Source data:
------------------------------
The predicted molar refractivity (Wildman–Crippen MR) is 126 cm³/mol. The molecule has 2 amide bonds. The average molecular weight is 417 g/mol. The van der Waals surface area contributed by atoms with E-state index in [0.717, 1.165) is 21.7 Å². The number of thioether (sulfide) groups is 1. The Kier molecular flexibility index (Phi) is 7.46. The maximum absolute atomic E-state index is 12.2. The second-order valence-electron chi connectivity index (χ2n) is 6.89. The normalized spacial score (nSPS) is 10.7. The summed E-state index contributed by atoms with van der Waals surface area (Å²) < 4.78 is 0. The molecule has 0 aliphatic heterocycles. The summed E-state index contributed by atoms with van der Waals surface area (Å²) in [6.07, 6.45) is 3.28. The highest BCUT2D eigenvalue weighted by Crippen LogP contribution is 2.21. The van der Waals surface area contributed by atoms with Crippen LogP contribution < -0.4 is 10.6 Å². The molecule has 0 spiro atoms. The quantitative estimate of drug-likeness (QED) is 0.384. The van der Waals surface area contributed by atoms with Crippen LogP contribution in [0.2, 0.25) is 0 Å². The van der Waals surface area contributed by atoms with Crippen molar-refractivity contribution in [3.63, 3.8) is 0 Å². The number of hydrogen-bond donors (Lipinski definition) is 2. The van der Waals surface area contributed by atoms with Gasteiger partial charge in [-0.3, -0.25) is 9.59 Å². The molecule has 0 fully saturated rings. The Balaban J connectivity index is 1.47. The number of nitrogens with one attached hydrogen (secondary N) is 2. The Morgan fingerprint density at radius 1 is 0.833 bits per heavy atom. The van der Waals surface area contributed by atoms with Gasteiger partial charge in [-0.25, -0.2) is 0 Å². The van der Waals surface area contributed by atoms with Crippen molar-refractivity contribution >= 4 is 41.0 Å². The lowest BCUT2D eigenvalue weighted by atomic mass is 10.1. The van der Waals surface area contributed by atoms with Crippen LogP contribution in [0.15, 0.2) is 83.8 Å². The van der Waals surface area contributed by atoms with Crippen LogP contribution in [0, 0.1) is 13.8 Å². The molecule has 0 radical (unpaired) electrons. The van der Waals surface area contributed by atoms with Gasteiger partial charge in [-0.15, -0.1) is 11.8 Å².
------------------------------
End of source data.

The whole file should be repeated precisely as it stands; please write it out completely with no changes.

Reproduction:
The predicted molar refractivity (Wildman–Crippen MR) is 126 cm³/mol. The molecule has 2 amide bonds. The average molecular weight is 417 g/mol. The van der Waals surface area contributed by atoms with E-state index in [0.717, 1.165) is 21.7 Å². The number of thioether (sulfide) groups is 1. The Kier molecular flexibility index (Phi) is 7.46. The maximum absolute atomic E-state index is 12.2. The second-order valence-electron chi connectivity index (χ2n) is 6.89. The normalized spacial score (nSPS) is 10.7. The summed E-state index contributed by atoms with van der Waals surface area (Å²) < 4.78 is 0. The molecule has 0 aliphatic heterocycles. The summed E-state index contributed by atoms with van der Waals surface area (Å²) in [6.07, 6.45) is 3.28. The highest BCUT2D eigenvalue weighted by Crippen LogP contribution is 2.21. The van der Waals surface area contributed by atoms with Crippen LogP contribution < -0.4 is 10.6 Å². The molecule has 0 spiro atoms. The quantitative estimate of drug-likeness (QED) is 0.384. The van der Waals surface area contributed by atoms with Crippen LogP contribution in [0.2, 0.25) is 0 Å². The van der Waals surface area contributed by atoms with Crippen molar-refractivity contribution in [3.63, 3.8) is 0 Å². The number of hydrogen-bond donors (Lipinski definition) is 2. The van der Waals surface area contributed by atoms with Gasteiger partial charge in [-0.3, -0.25) is 9.59 Å². The molecule has 0 fully saturated rings. The Balaban J connectivity index is 1.47. The number of nitrogens with one attached hydrogen (secondary N) is 2. The Morgan fingerprint density at radius 1 is 0.833 bits per heavy atom. The van der Waals surface area contributed by atoms with Gasteiger partial charge in [-0.25, -0.2) is 0 Å². The van der Waals surface area contributed by atoms with Crippen molar-refractivity contribution >= 4 is 41.0 Å². The lowest BCUT2D eigenvalue weighted by atomic mass is 10.1. The van der Waals surface area contributed by atoms with Crippen LogP contribution in [0.15, 0.2) is 83.8 Å². The van der Waals surface area contributed by atoms with Crippen LogP contribution in [0, 0.1) is 13.8 Å². The molecule has 0 radical (unpaired) electrons. The van der Waals surface area contributed by atoms with Gasteiger partial charge in [-0.15, -0.1) is 11.8 Å².